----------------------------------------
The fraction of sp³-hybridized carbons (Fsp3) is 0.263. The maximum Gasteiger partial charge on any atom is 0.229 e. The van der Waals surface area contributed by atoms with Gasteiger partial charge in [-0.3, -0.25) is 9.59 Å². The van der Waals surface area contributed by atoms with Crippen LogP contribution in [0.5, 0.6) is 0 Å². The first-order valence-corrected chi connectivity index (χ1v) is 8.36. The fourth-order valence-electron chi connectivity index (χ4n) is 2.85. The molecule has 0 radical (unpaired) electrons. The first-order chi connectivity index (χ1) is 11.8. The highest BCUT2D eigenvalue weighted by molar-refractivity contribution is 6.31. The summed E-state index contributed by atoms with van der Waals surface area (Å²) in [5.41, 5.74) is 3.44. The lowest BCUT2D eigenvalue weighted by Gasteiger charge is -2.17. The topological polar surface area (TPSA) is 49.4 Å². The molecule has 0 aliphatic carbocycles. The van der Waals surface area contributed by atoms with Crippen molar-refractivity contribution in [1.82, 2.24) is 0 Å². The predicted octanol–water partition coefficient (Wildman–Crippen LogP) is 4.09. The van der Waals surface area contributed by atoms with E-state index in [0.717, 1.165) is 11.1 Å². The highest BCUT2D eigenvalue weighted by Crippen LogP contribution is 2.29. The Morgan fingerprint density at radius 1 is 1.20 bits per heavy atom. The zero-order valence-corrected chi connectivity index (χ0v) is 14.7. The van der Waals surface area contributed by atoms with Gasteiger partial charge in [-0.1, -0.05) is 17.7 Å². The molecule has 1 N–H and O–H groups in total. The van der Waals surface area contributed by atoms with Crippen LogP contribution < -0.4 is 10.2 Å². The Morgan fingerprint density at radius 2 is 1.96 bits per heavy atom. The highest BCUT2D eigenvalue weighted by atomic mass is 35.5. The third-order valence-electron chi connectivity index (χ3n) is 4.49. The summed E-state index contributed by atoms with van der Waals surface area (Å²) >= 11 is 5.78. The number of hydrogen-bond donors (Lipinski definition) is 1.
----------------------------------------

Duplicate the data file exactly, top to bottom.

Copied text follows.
The fraction of sp³-hybridized carbons (Fsp3) is 0.263. The maximum Gasteiger partial charge on any atom is 0.229 e. The van der Waals surface area contributed by atoms with Gasteiger partial charge in [-0.3, -0.25) is 9.59 Å². The van der Waals surface area contributed by atoms with Crippen LogP contribution in [0.5, 0.6) is 0 Å². The first-order valence-corrected chi connectivity index (χ1v) is 8.36. The fourth-order valence-electron chi connectivity index (χ4n) is 2.85. The molecule has 0 radical (unpaired) electrons. The first-order chi connectivity index (χ1) is 11.8. The highest BCUT2D eigenvalue weighted by molar-refractivity contribution is 6.31. The summed E-state index contributed by atoms with van der Waals surface area (Å²) in [5.41, 5.74) is 3.44. The lowest BCUT2D eigenvalue weighted by Gasteiger charge is -2.17. The topological polar surface area (TPSA) is 49.4 Å². The molecule has 0 aliphatic carbocycles. The van der Waals surface area contributed by atoms with Crippen molar-refractivity contribution in [1.82, 2.24) is 0 Å². The predicted octanol–water partition coefficient (Wildman–Crippen LogP) is 4.09. The van der Waals surface area contributed by atoms with E-state index in [0.717, 1.165) is 11.1 Å². The highest BCUT2D eigenvalue weighted by Crippen LogP contribution is 2.29. The Morgan fingerprint density at radius 1 is 1.20 bits per heavy atom. The zero-order valence-corrected chi connectivity index (χ0v) is 14.7. The van der Waals surface area contributed by atoms with Gasteiger partial charge in [-0.1, -0.05) is 17.7 Å². The molecule has 1 N–H and O–H groups in total. The van der Waals surface area contributed by atoms with Crippen LogP contribution < -0.4 is 10.2 Å². The Morgan fingerprint density at radius 2 is 1.96 bits per heavy atom. The highest BCUT2D eigenvalue weighted by atomic mass is 35.5. The third-order valence-electron chi connectivity index (χ3n) is 4.49. The summed E-state index contributed by atoms with van der Waals surface area (Å²) >= 11 is 5.78. The number of hydrogen-bond donors (Lipinski definition) is 1.